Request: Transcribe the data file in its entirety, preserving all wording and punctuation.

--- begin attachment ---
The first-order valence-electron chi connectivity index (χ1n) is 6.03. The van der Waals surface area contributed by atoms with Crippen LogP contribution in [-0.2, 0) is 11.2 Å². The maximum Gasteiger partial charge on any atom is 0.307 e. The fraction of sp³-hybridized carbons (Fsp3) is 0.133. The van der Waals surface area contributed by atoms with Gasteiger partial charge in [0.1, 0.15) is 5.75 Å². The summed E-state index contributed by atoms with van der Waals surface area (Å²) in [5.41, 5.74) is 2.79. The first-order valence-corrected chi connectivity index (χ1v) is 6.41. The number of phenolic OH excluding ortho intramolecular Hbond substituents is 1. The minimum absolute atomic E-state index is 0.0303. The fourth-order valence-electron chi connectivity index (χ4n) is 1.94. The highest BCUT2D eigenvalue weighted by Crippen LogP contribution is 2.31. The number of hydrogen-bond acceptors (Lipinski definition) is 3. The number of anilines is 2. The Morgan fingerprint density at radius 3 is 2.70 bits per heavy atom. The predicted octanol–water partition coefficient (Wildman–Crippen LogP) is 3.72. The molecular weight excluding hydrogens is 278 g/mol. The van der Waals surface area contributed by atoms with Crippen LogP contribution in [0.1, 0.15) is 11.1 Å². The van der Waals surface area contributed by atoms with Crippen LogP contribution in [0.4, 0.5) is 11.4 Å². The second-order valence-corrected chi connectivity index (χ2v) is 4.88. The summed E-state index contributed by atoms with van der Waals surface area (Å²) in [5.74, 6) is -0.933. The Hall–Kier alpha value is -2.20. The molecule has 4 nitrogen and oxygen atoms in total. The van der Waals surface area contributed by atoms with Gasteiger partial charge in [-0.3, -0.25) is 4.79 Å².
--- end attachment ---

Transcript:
The first-order valence-electron chi connectivity index (χ1n) is 6.03. The van der Waals surface area contributed by atoms with Crippen LogP contribution in [-0.2, 0) is 11.2 Å². The maximum Gasteiger partial charge on any atom is 0.307 e. The fraction of sp³-hybridized carbons (Fsp3) is 0.133. The van der Waals surface area contributed by atoms with Gasteiger partial charge in [0.1, 0.15) is 5.75 Å². The summed E-state index contributed by atoms with van der Waals surface area (Å²) in [5.41, 5.74) is 2.79. The first-order valence-corrected chi connectivity index (χ1v) is 6.41. The number of phenolic OH excluding ortho intramolecular Hbond substituents is 1. The minimum absolute atomic E-state index is 0.0303. The fourth-order valence-electron chi connectivity index (χ4n) is 1.94. The highest BCUT2D eigenvalue weighted by Crippen LogP contribution is 2.31. The number of hydrogen-bond acceptors (Lipinski definition) is 3. The number of anilines is 2. The Morgan fingerprint density at radius 3 is 2.70 bits per heavy atom. The predicted octanol–water partition coefficient (Wildman–Crippen LogP) is 3.72. The molecular weight excluding hydrogens is 278 g/mol. The van der Waals surface area contributed by atoms with Crippen LogP contribution in [0.1, 0.15) is 11.1 Å². The van der Waals surface area contributed by atoms with Crippen LogP contribution in [0.4, 0.5) is 11.4 Å². The second-order valence-corrected chi connectivity index (χ2v) is 4.88. The summed E-state index contributed by atoms with van der Waals surface area (Å²) in [5.74, 6) is -0.933. The Hall–Kier alpha value is -2.20. The molecule has 4 nitrogen and oxygen atoms in total. The van der Waals surface area contributed by atoms with Gasteiger partial charge in [-0.3, -0.25) is 4.79 Å².